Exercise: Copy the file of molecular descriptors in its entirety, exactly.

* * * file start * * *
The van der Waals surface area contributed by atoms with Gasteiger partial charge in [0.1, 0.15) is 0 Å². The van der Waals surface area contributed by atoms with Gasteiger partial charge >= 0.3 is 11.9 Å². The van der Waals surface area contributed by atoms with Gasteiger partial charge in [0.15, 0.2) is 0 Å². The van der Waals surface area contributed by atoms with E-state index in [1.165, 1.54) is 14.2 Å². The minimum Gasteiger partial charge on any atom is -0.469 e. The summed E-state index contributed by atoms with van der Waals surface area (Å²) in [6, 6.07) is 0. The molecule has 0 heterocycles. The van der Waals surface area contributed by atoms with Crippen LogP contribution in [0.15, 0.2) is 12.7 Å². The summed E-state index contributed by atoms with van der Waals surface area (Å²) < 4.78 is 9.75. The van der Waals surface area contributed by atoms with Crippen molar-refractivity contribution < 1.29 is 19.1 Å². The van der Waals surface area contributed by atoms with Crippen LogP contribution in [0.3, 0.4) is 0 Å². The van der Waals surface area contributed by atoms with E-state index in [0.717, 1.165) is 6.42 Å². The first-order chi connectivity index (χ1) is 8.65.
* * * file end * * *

The van der Waals surface area contributed by atoms with Gasteiger partial charge in [0.1, 0.15) is 0 Å². The van der Waals surface area contributed by atoms with Gasteiger partial charge >= 0.3 is 11.9 Å². The van der Waals surface area contributed by atoms with Gasteiger partial charge in [0.15, 0.2) is 0 Å². The van der Waals surface area contributed by atoms with E-state index in [1.165, 1.54) is 14.2 Å². The minimum Gasteiger partial charge on any atom is -0.469 e. The summed E-state index contributed by atoms with van der Waals surface area (Å²) in [6, 6.07) is 0. The molecule has 0 heterocycles. The van der Waals surface area contributed by atoms with Crippen LogP contribution in [0.15, 0.2) is 12.7 Å². The summed E-state index contributed by atoms with van der Waals surface area (Å²) < 4.78 is 9.75. The van der Waals surface area contributed by atoms with Crippen molar-refractivity contribution < 1.29 is 19.1 Å². The van der Waals surface area contributed by atoms with Crippen LogP contribution in [0.3, 0.4) is 0 Å². The van der Waals surface area contributed by atoms with E-state index in [0.717, 1.165) is 6.42 Å². The first-order chi connectivity index (χ1) is 8.65.